How to improve the quality of your meetings


As an executive, you may wonder why so many meetings do not seem to provide very productive outcomes. Could it be that your way of handling the group and the agenda is rather tedious and wearisome? If so, here are five recommendations to enhance the quality of your meetings.

Try a new setting

You do not really need to hold meetings within the confined walls of a boring boardroom all the time. For instance, attendees will enjoy being in tune with Mother Nature, when the weather is pleasant. Avoid a strict dress code too. Eric Schmidt, the Executive Chairperson of Google’s parent, Alphabet Inc., suggests adhering to strict timeframes for beginning and ending the meeting, as well as summarising the discussion.

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Encourage them to Socialise

Request the attendees to come ten minutes early. They may use this time to share stories about pets, funny incidents, etc. These interactions make attendees more relaxed, receptive, and responsive. According to Neal Hartman, who gives lectures on managerial communication at MIT Sloan School of Management, it would be good to ban iPads, BlackBerry phones, etc. at meetings.

Let the creative juices flow

Creative ‘How do we…’ exercises are great for resolving company issues. Place these problems in pictures or writings on the walls. As soon as your attendees enter, hand over a ‘sticky’ notepad to each one. They must go round the room, examining the scenarios lining the walls. Pen their innovative solutions on paper and attach them to the respective problems. John C Maxwell, author of the book How Successful People Think, says, “Creativity is being able to see what everybody else has seen and think what nobody else has thought so that you can do what nobody else has done.”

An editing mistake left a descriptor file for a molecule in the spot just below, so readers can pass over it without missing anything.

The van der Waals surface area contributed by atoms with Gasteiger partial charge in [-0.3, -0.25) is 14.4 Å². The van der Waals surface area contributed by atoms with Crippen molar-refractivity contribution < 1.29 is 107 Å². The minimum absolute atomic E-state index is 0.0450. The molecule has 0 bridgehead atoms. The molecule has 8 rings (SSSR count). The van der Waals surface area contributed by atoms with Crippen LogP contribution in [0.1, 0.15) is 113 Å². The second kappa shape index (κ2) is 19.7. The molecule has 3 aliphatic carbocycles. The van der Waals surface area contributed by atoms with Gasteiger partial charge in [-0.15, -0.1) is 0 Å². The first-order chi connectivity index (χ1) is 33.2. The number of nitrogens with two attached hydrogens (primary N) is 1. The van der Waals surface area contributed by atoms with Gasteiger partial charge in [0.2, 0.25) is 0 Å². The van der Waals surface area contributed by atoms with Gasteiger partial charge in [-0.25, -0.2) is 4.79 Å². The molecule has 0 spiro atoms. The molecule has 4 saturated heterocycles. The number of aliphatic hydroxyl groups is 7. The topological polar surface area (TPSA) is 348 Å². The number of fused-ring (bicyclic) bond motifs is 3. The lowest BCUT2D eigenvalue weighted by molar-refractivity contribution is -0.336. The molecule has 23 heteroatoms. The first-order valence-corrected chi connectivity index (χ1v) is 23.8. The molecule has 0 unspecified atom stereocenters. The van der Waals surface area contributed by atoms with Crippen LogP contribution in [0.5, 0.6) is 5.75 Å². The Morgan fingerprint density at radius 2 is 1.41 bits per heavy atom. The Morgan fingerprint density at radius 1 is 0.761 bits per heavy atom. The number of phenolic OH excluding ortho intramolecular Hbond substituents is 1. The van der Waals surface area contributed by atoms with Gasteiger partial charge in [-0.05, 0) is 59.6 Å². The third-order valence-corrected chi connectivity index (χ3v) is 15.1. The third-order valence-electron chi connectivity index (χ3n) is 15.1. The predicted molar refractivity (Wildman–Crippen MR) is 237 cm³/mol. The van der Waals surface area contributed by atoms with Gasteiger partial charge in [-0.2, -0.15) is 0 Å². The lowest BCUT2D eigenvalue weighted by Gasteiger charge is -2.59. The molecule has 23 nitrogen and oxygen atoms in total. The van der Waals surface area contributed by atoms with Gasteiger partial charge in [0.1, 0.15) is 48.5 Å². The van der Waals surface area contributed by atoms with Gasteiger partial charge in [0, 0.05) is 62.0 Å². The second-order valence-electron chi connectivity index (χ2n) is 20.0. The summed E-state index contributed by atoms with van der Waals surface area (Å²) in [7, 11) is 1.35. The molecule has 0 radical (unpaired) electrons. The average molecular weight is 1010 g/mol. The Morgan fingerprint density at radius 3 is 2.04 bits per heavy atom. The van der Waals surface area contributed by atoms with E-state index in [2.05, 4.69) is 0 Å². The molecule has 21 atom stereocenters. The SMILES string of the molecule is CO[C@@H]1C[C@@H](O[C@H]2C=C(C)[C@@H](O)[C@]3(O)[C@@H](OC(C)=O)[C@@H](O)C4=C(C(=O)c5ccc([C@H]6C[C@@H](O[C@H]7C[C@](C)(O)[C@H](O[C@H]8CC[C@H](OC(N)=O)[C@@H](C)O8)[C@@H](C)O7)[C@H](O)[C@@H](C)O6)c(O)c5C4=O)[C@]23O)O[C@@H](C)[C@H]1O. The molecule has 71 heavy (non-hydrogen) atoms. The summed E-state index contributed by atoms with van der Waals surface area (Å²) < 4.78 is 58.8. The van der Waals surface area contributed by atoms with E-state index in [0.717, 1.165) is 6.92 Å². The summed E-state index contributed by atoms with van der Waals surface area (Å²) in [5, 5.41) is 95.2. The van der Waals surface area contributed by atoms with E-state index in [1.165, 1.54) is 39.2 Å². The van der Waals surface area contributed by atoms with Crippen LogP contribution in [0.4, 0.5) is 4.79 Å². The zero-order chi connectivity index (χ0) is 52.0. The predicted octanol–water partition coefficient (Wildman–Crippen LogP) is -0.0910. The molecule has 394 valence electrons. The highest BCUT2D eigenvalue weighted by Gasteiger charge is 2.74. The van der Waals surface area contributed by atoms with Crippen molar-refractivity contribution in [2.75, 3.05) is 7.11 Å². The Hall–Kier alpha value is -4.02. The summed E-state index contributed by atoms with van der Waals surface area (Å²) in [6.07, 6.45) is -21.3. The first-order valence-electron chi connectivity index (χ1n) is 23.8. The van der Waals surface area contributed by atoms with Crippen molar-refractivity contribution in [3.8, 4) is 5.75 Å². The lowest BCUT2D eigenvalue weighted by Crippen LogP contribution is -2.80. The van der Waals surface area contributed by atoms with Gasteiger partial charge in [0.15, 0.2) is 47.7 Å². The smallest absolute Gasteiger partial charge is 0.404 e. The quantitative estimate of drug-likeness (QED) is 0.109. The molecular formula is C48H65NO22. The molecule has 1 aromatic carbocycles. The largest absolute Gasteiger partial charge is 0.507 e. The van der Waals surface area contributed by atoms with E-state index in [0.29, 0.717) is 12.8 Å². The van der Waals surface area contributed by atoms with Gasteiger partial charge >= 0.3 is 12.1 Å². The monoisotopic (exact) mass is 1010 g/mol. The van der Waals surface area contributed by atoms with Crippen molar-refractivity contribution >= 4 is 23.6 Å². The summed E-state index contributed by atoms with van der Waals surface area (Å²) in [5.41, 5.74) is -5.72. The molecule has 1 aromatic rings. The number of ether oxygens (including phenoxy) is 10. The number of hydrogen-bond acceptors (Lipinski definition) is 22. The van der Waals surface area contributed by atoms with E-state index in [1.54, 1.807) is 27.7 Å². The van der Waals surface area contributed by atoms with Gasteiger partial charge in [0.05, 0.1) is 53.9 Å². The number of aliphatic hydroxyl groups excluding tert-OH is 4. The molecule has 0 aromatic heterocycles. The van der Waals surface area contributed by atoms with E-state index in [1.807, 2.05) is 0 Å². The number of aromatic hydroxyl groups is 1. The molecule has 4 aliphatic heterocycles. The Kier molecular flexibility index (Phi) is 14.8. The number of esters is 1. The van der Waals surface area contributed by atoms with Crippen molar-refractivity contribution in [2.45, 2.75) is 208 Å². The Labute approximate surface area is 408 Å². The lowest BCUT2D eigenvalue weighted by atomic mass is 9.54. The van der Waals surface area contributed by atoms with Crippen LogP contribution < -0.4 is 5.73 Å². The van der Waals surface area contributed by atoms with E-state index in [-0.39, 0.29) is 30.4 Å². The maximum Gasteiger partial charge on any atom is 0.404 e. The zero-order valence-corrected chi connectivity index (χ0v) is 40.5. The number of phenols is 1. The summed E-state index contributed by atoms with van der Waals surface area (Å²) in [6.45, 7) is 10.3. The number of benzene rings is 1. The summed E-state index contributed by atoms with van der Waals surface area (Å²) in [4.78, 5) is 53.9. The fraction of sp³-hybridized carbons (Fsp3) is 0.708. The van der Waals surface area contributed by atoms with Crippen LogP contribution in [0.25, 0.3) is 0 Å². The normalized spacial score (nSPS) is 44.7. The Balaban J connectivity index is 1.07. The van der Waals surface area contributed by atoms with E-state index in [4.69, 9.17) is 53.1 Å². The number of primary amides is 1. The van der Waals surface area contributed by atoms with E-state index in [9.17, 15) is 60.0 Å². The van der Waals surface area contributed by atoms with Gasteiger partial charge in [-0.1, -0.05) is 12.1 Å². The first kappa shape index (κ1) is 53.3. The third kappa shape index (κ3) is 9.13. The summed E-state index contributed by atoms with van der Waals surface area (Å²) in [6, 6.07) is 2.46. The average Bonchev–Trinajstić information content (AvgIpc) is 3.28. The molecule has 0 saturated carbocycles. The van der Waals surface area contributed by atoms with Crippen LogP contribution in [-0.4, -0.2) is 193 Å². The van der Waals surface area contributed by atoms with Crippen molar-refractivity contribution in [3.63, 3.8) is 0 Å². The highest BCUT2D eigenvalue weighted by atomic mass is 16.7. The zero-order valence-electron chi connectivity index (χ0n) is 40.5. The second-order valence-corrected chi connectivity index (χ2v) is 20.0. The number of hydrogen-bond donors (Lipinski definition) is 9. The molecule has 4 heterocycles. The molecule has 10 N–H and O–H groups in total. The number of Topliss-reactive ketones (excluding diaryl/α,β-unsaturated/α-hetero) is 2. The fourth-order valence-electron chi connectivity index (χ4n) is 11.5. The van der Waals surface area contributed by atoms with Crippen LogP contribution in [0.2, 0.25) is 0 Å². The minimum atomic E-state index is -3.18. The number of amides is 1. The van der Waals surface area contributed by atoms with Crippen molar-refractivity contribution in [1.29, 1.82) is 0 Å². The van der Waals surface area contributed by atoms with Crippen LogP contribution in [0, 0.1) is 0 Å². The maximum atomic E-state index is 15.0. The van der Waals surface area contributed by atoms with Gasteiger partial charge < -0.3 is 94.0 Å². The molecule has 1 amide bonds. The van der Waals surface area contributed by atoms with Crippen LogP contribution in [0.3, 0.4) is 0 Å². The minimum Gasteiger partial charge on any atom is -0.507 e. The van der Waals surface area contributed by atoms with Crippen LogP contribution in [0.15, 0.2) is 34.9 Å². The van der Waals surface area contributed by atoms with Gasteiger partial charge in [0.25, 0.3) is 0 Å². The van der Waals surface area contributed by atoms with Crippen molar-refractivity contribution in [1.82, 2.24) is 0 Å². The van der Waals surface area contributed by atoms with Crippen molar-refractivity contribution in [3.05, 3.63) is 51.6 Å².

Share a new skill

Set some time aside during the last meeting of the month to introduce a new skill. This could be confidence building, sealing a deal, chairing a meeting, making a report, summarising, etc. After you finish teaching it, divide the large group into smaller groups. Each group should work out and perform a role-play related to the new skill.

Let everyone stand

It is not necessary to sit during a short meeting. Remove every single chair from the room. You will be amased to discover how much more energetic the attendees become! Also encourage them to share insights and ask questions.

Go out of your way to make each meeting memorable. The attendees are bound to become more responsible and productive in their behavior. They will be eager to learn from and follow an inspiring leader.


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